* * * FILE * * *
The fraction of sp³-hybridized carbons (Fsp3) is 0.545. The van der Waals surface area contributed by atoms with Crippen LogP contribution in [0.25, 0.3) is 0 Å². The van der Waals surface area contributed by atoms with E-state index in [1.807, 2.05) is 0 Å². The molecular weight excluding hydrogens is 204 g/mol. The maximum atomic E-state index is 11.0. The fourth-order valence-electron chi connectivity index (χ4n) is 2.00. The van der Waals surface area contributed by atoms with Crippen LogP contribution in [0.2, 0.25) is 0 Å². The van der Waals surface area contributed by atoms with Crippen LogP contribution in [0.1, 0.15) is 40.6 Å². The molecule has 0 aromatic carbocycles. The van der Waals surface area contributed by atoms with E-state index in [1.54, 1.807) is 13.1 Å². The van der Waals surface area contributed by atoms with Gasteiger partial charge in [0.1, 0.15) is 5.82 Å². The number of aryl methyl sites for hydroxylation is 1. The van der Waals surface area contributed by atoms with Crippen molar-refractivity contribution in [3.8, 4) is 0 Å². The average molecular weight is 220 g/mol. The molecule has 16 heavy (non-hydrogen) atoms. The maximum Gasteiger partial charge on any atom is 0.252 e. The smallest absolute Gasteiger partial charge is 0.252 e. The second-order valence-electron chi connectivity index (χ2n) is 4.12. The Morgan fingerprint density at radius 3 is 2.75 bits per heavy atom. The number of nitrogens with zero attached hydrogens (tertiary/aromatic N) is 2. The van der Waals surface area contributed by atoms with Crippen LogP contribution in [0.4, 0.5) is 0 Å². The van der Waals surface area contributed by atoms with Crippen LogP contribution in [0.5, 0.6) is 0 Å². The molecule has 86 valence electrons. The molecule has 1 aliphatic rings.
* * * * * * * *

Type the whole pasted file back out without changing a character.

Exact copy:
The fraction of sp³-hybridized carbons (Fsp3) is 0.545. The van der Waals surface area contributed by atoms with Crippen LogP contribution in [0.25, 0.3) is 0 Å². The van der Waals surface area contributed by atoms with E-state index in [1.807, 2.05) is 0 Å². The molecular weight excluding hydrogens is 204 g/mol. The maximum atomic E-state index is 11.0. The fourth-order valence-electron chi connectivity index (χ4n) is 2.00. The van der Waals surface area contributed by atoms with Crippen LogP contribution in [0.2, 0.25) is 0 Å². The van der Waals surface area contributed by atoms with Crippen LogP contribution in [0.1, 0.15) is 40.6 Å². The molecule has 0 aromatic carbocycles. The van der Waals surface area contributed by atoms with E-state index in [1.54, 1.807) is 13.1 Å². The van der Waals surface area contributed by atoms with Gasteiger partial charge in [0.1, 0.15) is 5.82 Å². The number of aryl methyl sites for hydroxylation is 1. The van der Waals surface area contributed by atoms with Crippen molar-refractivity contribution in [3.8, 4) is 0 Å². The average molecular weight is 220 g/mol. The molecule has 16 heavy (non-hydrogen) atoms. The maximum Gasteiger partial charge on any atom is 0.252 e. The smallest absolute Gasteiger partial charge is 0.252 e. The second-order valence-electron chi connectivity index (χ2n) is 4.12. The Morgan fingerprint density at radius 3 is 2.75 bits per heavy atom. The number of nitrogens with zero attached hydrogens (tertiary/aromatic N) is 2. The van der Waals surface area contributed by atoms with Crippen LogP contribution in [0.4, 0.5) is 0 Å². The van der Waals surface area contributed by atoms with Crippen LogP contribution in [0.5, 0.6) is 0 Å². The molecule has 86 valence electrons. The molecule has 1 aliphatic rings.